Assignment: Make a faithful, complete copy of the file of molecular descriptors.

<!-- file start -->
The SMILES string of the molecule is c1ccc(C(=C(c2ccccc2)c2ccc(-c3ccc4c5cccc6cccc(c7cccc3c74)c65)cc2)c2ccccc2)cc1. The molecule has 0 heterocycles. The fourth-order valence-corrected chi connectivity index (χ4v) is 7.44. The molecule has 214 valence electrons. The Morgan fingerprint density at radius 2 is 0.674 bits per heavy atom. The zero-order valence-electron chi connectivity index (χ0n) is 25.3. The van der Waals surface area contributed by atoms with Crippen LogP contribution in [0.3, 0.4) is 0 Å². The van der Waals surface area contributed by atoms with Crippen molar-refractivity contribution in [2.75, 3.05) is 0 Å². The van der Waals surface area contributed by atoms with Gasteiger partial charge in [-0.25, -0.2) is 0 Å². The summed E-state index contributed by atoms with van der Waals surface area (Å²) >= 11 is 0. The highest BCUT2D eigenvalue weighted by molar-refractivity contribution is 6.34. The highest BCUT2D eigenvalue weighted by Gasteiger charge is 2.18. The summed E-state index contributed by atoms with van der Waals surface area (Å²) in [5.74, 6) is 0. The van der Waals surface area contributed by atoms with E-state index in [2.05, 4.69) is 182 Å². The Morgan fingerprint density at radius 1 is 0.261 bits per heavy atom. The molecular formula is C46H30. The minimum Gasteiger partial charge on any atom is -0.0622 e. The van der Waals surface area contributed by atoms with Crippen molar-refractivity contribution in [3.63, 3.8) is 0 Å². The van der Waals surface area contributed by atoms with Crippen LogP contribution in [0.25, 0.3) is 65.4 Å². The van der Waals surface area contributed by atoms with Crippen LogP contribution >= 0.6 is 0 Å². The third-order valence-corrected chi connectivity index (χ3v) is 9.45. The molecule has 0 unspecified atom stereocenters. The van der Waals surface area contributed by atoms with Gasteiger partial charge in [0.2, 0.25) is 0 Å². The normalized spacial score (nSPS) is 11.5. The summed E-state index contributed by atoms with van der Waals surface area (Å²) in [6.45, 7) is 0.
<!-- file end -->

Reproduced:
The SMILES string of the molecule is c1ccc(C(=C(c2ccccc2)c2ccc(-c3ccc4c5cccc6cccc(c7cccc3c74)c65)cc2)c2ccccc2)cc1. The molecule has 0 heterocycles. The fourth-order valence-corrected chi connectivity index (χ4v) is 7.44. The molecule has 214 valence electrons. The Morgan fingerprint density at radius 2 is 0.674 bits per heavy atom. The zero-order valence-electron chi connectivity index (χ0n) is 25.3. The van der Waals surface area contributed by atoms with Crippen LogP contribution in [0.3, 0.4) is 0 Å². The van der Waals surface area contributed by atoms with Crippen molar-refractivity contribution in [2.75, 3.05) is 0 Å². The van der Waals surface area contributed by atoms with Gasteiger partial charge in [-0.25, -0.2) is 0 Å². The summed E-state index contributed by atoms with van der Waals surface area (Å²) >= 11 is 0. The highest BCUT2D eigenvalue weighted by molar-refractivity contribution is 6.34. The highest BCUT2D eigenvalue weighted by Gasteiger charge is 2.18. The summed E-state index contributed by atoms with van der Waals surface area (Å²) in [5.74, 6) is 0. The van der Waals surface area contributed by atoms with E-state index in [2.05, 4.69) is 182 Å². The Morgan fingerprint density at radius 1 is 0.261 bits per heavy atom. The molecular formula is C46H30. The minimum Gasteiger partial charge on any atom is -0.0622 e. The van der Waals surface area contributed by atoms with Crippen molar-refractivity contribution in [3.63, 3.8) is 0 Å². The van der Waals surface area contributed by atoms with Crippen LogP contribution in [0.25, 0.3) is 65.4 Å². The van der Waals surface area contributed by atoms with Crippen LogP contribution >= 0.6 is 0 Å². The third-order valence-corrected chi connectivity index (χ3v) is 9.45. The molecule has 0 unspecified atom stereocenters. The van der Waals surface area contributed by atoms with Gasteiger partial charge in [0.2, 0.25) is 0 Å². The normalized spacial score (nSPS) is 11.5. The summed E-state index contributed by atoms with van der Waals surface area (Å²) in [6.45, 7) is 0.